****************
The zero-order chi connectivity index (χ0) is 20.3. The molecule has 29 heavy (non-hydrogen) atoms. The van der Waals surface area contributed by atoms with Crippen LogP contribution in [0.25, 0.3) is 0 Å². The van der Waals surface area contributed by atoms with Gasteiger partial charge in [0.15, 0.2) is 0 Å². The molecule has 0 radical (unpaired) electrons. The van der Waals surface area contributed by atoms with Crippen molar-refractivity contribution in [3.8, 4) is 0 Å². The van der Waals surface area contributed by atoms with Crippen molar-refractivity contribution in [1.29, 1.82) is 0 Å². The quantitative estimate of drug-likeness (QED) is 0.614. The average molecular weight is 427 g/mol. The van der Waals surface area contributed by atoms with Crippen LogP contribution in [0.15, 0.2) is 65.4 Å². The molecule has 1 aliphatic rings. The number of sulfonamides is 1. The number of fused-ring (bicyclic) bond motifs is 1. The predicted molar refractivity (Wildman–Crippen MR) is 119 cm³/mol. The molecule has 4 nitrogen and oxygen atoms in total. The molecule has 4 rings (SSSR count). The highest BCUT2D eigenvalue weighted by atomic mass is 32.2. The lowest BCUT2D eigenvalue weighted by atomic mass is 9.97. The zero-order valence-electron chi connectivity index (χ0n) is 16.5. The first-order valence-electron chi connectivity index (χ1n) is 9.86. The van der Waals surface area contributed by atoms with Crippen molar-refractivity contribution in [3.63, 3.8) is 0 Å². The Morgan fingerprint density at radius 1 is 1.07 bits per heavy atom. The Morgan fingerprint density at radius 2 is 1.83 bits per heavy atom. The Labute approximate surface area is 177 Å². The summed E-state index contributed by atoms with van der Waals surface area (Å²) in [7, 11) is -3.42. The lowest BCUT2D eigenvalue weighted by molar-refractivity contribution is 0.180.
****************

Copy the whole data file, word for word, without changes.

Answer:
The zero-order chi connectivity index (χ0) is 20.3. The molecule has 29 heavy (non-hydrogen) atoms. The van der Waals surface area contributed by atoms with Crippen LogP contribution in [0.25, 0.3) is 0 Å². The van der Waals surface area contributed by atoms with Gasteiger partial charge in [0.15, 0.2) is 0 Å². The molecule has 0 radical (unpaired) electrons. The van der Waals surface area contributed by atoms with Crippen molar-refractivity contribution in [3.8, 4) is 0 Å². The van der Waals surface area contributed by atoms with Crippen molar-refractivity contribution in [1.29, 1.82) is 0 Å². The quantitative estimate of drug-likeness (QED) is 0.614. The average molecular weight is 427 g/mol. The van der Waals surface area contributed by atoms with Crippen LogP contribution in [0.15, 0.2) is 65.4 Å². The molecule has 1 aliphatic rings. The number of sulfonamides is 1. The number of fused-ring (bicyclic) bond motifs is 1. The predicted molar refractivity (Wildman–Crippen MR) is 119 cm³/mol. The molecule has 4 nitrogen and oxygen atoms in total. The molecule has 4 rings (SSSR count). The highest BCUT2D eigenvalue weighted by atomic mass is 32.2. The lowest BCUT2D eigenvalue weighted by atomic mass is 9.97. The zero-order valence-electron chi connectivity index (χ0n) is 16.5. The first-order valence-electron chi connectivity index (χ1n) is 9.86. The van der Waals surface area contributed by atoms with Crippen molar-refractivity contribution in [3.63, 3.8) is 0 Å². The Morgan fingerprint density at radius 1 is 1.07 bits per heavy atom. The Morgan fingerprint density at radius 2 is 1.83 bits per heavy atom. The Labute approximate surface area is 177 Å². The summed E-state index contributed by atoms with van der Waals surface area (Å²) in [7, 11) is -3.42. The lowest BCUT2D eigenvalue weighted by molar-refractivity contribution is 0.180.